The effectiveness of these efforts should benefit from the DEP’s proposed approach of targeting time and resources in counties and watersheds that are delivering the most pollution to local waters and the Chesapeake Bay.

Maryland

Like other states, Maryland has made progress reducing pollution from wastewater treatment plants and at this time, this is covering gaps from other sources. Maryland will not be able to rely on wastewater plant upgrades to cover shortfalls at the 2025 deadline.

Maryland is also significantly behind in reducing polluted runoff from urban and suburban areas. None of the state’s most populated counties nor Baltimore City have met goals for reducing this pollution, which is established in regulatory permits. To get back on track, Maryland must strengthen the next round of permits, adhere to deadlines and requirements in approving jurisdictions’ Financial Assurance Plans and reduce forest loss from development.

To improve progress in agriculture, Maryland should focus its cost-share investment dollars in targeted areas and on sustainable practices — and restrict the use of funds for new or expanding poultry operations. Maryland also needs to better account and plan for pollution increases from sprawl growth in rural areas as well as an expanding poultry industry.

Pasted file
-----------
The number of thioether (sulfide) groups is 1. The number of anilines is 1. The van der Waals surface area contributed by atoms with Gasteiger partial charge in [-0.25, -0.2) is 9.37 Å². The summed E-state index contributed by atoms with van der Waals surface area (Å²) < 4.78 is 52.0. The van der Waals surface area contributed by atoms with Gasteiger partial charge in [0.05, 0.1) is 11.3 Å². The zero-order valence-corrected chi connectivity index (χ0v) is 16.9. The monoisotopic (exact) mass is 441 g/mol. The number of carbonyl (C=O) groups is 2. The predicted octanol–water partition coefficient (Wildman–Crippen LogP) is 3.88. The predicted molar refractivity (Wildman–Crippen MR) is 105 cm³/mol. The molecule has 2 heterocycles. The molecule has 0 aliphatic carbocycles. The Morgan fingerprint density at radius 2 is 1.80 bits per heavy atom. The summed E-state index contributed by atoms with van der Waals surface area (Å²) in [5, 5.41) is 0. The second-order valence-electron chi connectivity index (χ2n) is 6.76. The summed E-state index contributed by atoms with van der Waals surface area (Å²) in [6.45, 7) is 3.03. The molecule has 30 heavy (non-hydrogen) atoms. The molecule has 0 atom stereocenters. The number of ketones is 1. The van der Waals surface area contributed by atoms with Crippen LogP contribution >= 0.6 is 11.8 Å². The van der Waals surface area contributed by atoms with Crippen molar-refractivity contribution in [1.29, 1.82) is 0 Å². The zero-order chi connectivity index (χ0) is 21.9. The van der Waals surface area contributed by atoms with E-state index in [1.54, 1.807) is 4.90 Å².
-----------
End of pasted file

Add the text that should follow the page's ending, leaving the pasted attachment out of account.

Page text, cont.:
Virginia

Virginia has made progress in wastewater and agriculture, but needs to improve stormwater cost-share programs, account for growth in poultry farming and strengthen urban stormwater permit requirements.

The budget passed last month by the General Assembly is an important step. It provides funding for agricultural conservation practices and new funding for matching grants to help local jurisdictions, as well as reduce urban and suburban polluted runoff. These funds should be spent cost-effectively to maximize pollution reduction benefits.

In addition, as in Pennsylvania, the implementation of forest riparian buffers has been sluggish and needs to be accelerated. Furthermore, the state needs to re-evaluate its post-construction stormwater criteria for new development and develop an accounting-for-growth framework that considers the expansion of poultry production.

Moving forward

The Bay jurisdictions are starting to work on the third iteration of their cleanup plans that will describe actions between now and 2025. These plans must be detailed and comprehensive — and address existing shortfalls.

Developing local pollution-reduction goals and ensuring robust outreach efforts is critical, as are efforts to prioritize and target resources to maximize cost-efficiency.

In addition, the Bay jurisdictions should start planning now for the impacts of climate change — both in terms of the potential for additional pollution reductions and the prioritization of practices that will yield multiple benefits, including greenhouse gas reduction and climate resiliency.

The Chesapeake Clean Water Blueprint is working. The dead zone is getting smaller, Bay grasses set a new record last year, and the Bay’s oyster population is recovering. It is time to develop and implement plans that will finish the job.

The views expressed by columnists are not necessarily those of the Bay Journal.